Results 1  10
of
14
Discrepancy estimates for variance bounding Markov chain quasiMonte Carlo
, 2014
"... Discrepancy estimates for variance bounding ..."
(Show Context)
Finding optimal volume subintervals with k points and computing the star discrepancy are NPhard problems
 JOURNAL OF COMPLEXITY
, 2008
"... The wellknown star discrepancy is a common measure for the uniformity of point distributions. It is used, e.g., in multivariate integration, pseudo random number generation, experimental design, statistics, or computer graphics. We study here the complexity of calculating the star discrepancy of po ..."
Abstract

Cited by 5 (1 self)
 Add to MetaCart
(Show Context)
The wellknown star discrepancy is a common measure for the uniformity of point distributions. It is used, e.g., in multivariate integration, pseudo random number generation, experimental design, statistics, or computer graphics. We study here the complexity of calculating the star discrepancy of point sets in the ddimensional unit cube and show that this is an NPhard problem. To establish this complexity result, we first prove NPhardness of the following related problems in computational geometry: Given n points in the ddimensional unit cube, find a subinterval of minimum or maximum volume that contains k of the n points. Our results for the complexity of the subinterval problems settle a conjecture of
A new randomized algorithm to approximate the star discrepancy based on threshold accepting
 SIAM J. Numer. Anal
"... ar ..."
Probabilistic star discrepancy bounds for double infinite random
, 2012
"... matrices ..."
(Show Context)
Hardness of discrepancy computation and epsilonnet verification in high dimension
 CoRR
"... Discrepancy measures how uniformly distributed a point set is with respect to a given set of ranges. There are two notions of discrepancy, namely continuous discrepancy and combinatorial discrepancy. Depending on the ranges, several possible variants arise, for example star discrepancy, box discrepa ..."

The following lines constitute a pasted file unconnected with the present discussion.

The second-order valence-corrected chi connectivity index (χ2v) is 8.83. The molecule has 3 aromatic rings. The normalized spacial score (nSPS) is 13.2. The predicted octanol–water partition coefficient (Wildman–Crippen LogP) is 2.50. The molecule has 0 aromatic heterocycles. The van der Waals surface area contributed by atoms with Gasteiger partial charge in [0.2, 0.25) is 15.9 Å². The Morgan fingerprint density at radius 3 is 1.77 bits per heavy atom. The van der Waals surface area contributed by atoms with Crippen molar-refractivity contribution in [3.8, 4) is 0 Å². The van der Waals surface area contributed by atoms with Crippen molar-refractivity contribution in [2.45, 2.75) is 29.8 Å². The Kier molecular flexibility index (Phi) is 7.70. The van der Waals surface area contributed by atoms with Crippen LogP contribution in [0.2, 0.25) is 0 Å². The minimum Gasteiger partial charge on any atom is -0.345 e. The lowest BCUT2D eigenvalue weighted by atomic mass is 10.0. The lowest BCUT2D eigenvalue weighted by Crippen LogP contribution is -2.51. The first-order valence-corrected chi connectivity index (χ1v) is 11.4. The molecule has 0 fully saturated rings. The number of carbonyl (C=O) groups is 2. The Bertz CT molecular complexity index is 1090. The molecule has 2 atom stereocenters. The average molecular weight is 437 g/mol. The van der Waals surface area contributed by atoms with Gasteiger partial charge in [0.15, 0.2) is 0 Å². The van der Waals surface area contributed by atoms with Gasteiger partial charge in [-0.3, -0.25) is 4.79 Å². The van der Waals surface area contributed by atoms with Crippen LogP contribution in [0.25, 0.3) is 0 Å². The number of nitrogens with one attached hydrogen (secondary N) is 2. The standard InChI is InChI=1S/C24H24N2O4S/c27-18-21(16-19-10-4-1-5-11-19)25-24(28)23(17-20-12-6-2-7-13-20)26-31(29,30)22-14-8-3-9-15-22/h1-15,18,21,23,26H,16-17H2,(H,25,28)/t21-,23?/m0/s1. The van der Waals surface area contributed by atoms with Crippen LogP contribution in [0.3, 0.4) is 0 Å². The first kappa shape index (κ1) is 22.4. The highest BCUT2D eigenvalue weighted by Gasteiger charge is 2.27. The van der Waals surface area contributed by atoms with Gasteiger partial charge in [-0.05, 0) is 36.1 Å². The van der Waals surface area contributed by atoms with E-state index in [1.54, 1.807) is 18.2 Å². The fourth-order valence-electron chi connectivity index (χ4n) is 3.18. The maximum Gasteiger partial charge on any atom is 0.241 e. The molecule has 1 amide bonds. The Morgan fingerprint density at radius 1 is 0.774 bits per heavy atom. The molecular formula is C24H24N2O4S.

Abstract

Cited by 3 (1 self)
 Add to MetaCart
(Show Context)
Discrepancy measures how uniformly distributed a point set is with respect to a given set of ranges. There are two notions of discrepancy, namely continuous discrepancy and combinatorial discrepancy. Depending on the ranges, several possible variants arise, for example star discrepancy, box discrepancy, and discrepancy of halfspaces. In this paper, we investigate the hardness of these problems with respect to the dimension d of the underlying space. All these problems are solvable in time nO(d), but such a time dependency quickly becomes intractable for highdimensional data. Thus it is interesting to ask whether the dependency on d can be moderated. We answer this question negatively by proving that the canonical decision problems are W[1]hard with respect to the dimension. This is done via a parameterized reduction from the Clique problem. As the parameter stays linear in the input parameter, the results moreover imply that these problems require nΩ(d) time, unless 3Sat can be solved in 2o(n) time. Further, we derive that testing whether a given set is an εnet with respect to halfspaces takes nΩ(d) time under the same assumption. As intermediate results, we discover the W[1]hardness of other well known problems,